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Dock Talk: Walleye angler doctors up a fail-proof way to land 'em

Bruce "Doc" Samson is well-known for his ability to catch walleye. And during fall, he chooses large minnows to catch more fish--the bigger the better. (Jason Durham / For the Enterprise)

If anyone knows walleyes, it's Bruce "Doc" Samson of Minnetrista, MN. The four-time In-Fisherman Professional Walleye Trail champion and recipient of the Norb Wallock Memorial Teaching Award not only has the knack for finding walleye with his sonar, he can catch them too.

Sure we might all believe we've got a fairly firm grasp on interpreting sonar signals as they show up on the LCD display, but Doc has unparalleled confidence in his electronics. And if you've had the chance to witness the web of wires running through his boat, you might conclude that he's a bit of an electronics addict. In fact, he's the guy who teaches fishing electronics engineers about the units they've created. He's as sharp as a scalpel.

And it wasn't too many years ago that Doc was indeed a doctor that is. But after finding a seat in the upper-echelon of the angling world, the man once known as "Doc" for his proficiency in the medical community became even-better known for his prowess in the angling world.

I had the opportunity to come aboard Doc's Crestliner boat last weekend and the experience was nothing less than perfect.

On a lake neither of us had ever researched on a map or in person, Doc found the fish a mere 100 yards from the launch. And when his sonar began to etch the outlines of what we predicted to be a school of walleye, his grey hair stood on end as Doc's demeanor quickly transformed into that of a child. His eyes lit up as he clapped his chilly hands together and ecstatically proclaimed, "We found 'em!"

Now, you might think a master angler like Doc would reach into his arsenal of fishing fodder to pull out a top-secret, never-been-seen-before, catches everything in the lake bait, but instead he grabbed angling's most basic amenity, a minnow.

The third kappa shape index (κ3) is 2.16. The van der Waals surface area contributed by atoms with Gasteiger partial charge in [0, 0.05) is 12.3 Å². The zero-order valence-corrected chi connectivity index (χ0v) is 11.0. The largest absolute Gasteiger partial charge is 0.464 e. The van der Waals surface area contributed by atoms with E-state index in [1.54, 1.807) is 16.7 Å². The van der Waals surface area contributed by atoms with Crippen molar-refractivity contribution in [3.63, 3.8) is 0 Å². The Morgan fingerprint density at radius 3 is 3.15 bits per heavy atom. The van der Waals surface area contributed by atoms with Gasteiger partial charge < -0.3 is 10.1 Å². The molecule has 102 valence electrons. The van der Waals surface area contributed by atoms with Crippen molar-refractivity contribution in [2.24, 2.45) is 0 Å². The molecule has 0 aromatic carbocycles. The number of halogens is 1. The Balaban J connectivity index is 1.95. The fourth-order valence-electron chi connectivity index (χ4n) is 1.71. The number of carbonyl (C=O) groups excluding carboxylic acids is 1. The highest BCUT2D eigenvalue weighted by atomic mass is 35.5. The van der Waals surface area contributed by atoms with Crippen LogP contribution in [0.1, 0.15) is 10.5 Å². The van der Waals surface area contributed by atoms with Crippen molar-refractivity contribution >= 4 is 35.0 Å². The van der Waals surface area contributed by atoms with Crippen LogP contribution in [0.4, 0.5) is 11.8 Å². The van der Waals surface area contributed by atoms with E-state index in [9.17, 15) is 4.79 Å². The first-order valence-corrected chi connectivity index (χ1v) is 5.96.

During fall, Doc loves minnows. In fact, he chooses the flagellating fins over artificial imitators. "It's a basic approach", he says, "but in the fall, put me in the back of the boat with someone using artificials in the front and it won't be long until they change their approach". That is, once their arms are tired from netting Doc's fish.

"If I had to rate minnows, I'd take a chub first, either creek or redtail, then a shiner and finally a sucker. I rank them in that particular order due to their hardiness and exuberance. If they're hard-working minnows, they'll catch fish."

Though Doc prefers big baits, 4-8 inches in the fall, he rigs the minnows somewhat differently than many walleye anglers, using a very short, rather than long, live bait rig. "Twenty-four inches is plenty; you can feel the bites better while fishing vertically for deep water walleye in late fall," Doc advises.

Yet Doc realizes nothing is ever definite in angling. "Sometimes a Northland Fireball jig and a small minnow works even better," he admits. But as he swung another walleye into the boat, I realized that for today, that wasn't the case.